Tag Archive | Apple

Is Apple the worst good company?

So IT (inevitable tragedy) happened. I dropped my iPhone.

Options?

  • pay $250 for a replacement unit (by mail or in an Apple store)
  • pay $150-200 for some company to put in a replacement screen (which voids the Apple warranty)
  • continue using it, although the glass is cracked, the beauty is gone, and my eyes tear up every time I look at it
  • (no, the $5 DYI option is not an option)

I’ll pay $250 for the replacement unit. Although I know I’ll probably drop this one too, sooner or later (please, God, later!). So I investigated the possibility of buying some kind of insurance against accidental damage.

Apple sells an extended warranty, but no insurance against accidental damage. Of course, the regular $3.99-5 AT&T phone insurance is not available for the iPhone.

An AT&T store manager recommended Safeware, and other sources suggested checking with home/renter’s insurance companies. Geico doesn’t offer it, but apparently State Farm does. I called two State Farm agents and they both told me State Farm stopped writing this policy for the iPhone because they were losing money. A Safeware customer rep. told me Apple hasn’t released components for the iPhone, so no one can repair it – that’s why insurance is not available. I did find one company who offers iPhone extended warranty (just like Apple Care) and Accidental Damage Protection (ADP): SquareTrade. You can buy ADP only within the first 30 days of getting a brand new iphone. The rep. told me they’re also considering dropping iPhone coverage, because it doesn’t make financial sense.

I hate Apple.

But I love my iPhone.

So, does having a good/revolutionary product mean you can abuse your market? Dictate your own terms, set high prices, refuse insurance, make it difficult for other companies to insure your product, charge a fortune for a replacement unit when you know it will, sooner or later, break?!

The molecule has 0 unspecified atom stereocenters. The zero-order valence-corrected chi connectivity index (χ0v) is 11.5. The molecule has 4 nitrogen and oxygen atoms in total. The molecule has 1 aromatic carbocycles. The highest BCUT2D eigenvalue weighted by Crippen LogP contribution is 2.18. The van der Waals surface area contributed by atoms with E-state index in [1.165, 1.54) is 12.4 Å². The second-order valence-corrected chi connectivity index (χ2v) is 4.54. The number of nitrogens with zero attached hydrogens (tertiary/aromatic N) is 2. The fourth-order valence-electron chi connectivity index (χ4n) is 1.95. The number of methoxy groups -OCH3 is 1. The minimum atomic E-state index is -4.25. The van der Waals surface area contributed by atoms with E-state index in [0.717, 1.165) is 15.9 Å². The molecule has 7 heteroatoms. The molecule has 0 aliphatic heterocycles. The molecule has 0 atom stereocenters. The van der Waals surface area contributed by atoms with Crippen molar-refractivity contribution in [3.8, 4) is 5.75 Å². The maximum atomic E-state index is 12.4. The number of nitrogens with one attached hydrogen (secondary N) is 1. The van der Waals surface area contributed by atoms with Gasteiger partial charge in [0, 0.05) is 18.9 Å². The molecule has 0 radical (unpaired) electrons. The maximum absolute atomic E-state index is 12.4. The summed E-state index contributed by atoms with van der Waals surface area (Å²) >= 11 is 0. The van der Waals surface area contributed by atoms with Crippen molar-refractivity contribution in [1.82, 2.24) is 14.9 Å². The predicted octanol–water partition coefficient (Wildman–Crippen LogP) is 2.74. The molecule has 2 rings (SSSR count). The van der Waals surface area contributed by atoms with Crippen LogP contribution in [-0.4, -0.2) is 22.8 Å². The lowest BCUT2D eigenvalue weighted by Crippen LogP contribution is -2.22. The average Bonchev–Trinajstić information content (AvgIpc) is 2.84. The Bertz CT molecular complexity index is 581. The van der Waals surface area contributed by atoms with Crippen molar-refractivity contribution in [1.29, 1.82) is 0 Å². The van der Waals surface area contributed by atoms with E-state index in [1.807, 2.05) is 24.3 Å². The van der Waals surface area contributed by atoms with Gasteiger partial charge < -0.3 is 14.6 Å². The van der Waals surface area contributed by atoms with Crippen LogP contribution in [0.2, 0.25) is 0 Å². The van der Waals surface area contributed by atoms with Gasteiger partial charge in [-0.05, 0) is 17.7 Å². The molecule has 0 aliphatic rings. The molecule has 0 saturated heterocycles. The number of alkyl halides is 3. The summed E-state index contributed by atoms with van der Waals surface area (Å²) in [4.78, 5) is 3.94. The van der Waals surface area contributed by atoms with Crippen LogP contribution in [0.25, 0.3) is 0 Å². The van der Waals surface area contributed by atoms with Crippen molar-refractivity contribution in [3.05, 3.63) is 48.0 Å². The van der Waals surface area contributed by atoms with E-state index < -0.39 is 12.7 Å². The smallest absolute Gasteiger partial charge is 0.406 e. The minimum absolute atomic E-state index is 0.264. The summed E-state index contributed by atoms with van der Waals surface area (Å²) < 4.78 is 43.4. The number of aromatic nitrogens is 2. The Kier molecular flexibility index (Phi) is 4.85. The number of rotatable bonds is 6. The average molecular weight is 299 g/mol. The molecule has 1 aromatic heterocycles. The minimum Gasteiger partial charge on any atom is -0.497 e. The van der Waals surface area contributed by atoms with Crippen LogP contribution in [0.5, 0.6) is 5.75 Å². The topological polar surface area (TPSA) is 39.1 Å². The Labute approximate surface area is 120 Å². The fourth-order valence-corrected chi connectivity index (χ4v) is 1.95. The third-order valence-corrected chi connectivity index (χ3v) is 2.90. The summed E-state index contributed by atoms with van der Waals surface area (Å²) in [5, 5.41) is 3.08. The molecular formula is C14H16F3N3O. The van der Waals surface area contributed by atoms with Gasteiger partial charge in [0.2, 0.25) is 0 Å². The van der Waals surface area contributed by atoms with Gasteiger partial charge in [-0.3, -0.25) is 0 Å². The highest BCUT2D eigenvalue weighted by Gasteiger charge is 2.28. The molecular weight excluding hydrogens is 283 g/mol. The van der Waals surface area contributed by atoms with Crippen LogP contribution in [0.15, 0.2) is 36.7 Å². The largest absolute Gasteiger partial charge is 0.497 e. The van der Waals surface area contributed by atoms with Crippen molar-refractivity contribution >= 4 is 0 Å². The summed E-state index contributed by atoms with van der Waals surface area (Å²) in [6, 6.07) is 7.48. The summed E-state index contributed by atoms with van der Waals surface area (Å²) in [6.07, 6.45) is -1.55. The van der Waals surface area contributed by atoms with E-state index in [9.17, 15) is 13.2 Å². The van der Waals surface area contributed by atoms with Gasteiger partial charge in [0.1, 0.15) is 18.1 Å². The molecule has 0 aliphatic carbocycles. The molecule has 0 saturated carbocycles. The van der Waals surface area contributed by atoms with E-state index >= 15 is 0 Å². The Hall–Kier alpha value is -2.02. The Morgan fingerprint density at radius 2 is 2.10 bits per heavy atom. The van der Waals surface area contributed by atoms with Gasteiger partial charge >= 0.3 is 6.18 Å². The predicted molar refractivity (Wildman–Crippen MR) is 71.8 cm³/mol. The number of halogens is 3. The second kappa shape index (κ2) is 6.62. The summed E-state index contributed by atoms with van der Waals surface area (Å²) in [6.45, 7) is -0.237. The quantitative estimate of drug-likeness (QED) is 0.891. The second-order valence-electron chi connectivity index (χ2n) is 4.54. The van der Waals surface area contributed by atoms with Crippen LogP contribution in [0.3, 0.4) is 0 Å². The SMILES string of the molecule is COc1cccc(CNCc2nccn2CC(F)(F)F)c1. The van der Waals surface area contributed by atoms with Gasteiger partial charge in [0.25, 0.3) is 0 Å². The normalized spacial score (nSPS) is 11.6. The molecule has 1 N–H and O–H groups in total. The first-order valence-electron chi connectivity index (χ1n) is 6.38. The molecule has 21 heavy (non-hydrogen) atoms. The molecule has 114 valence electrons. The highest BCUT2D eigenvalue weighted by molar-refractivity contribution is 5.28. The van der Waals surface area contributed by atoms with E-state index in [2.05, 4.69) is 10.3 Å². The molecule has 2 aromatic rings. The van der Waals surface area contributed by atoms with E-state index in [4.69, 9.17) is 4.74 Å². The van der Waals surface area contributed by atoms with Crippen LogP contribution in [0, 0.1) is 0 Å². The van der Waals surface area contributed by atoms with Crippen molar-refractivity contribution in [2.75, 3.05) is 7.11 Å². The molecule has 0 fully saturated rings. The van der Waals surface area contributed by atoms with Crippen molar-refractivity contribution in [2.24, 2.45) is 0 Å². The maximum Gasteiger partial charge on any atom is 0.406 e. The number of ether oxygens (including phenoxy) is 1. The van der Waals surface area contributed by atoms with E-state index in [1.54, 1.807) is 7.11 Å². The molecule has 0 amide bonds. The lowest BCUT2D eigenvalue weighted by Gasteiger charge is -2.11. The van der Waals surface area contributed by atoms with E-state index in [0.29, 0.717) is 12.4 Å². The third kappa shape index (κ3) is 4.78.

What are the factors that make it possible for Apple to “abuse” customers and still keep them coming back?

  • a good product. After having the iPhone for a few months, I can’t imagine living without it. It’s useful! It’s beautiful. I’m emotionally attached to it, to the pleasant experience of using it, and to the unique feeling of “cool!” (powerful branding, there). I know it’s silly, but I can’t help it. It’s gotten me at a level deeper than reason.
  • targeting a high-end market. People who buy the iphone (most of them, anyway) can afford the $250 replacement cost. They won’t be happy about it, but it won’t break the bank.

Apple’s marketing strategy works – but is it good PR? Apple has the potential to define a new type of organization-public relationship: the (happily) abusive one! Can this type of relationship last, in the long run? Does it provide enough of a trust cushion to carry Apple through a major crisis, should one happen?

What do you think?

Is Apple’s marketing strategy somewhat abusive? What makes it work? What does it mean for PR and the long-term relationship with publics? How do you feel about your iPhone? How do you protect your iPhone? If it broke, would you pay $250 to replace it? If it broke again, would you pay $250 again?

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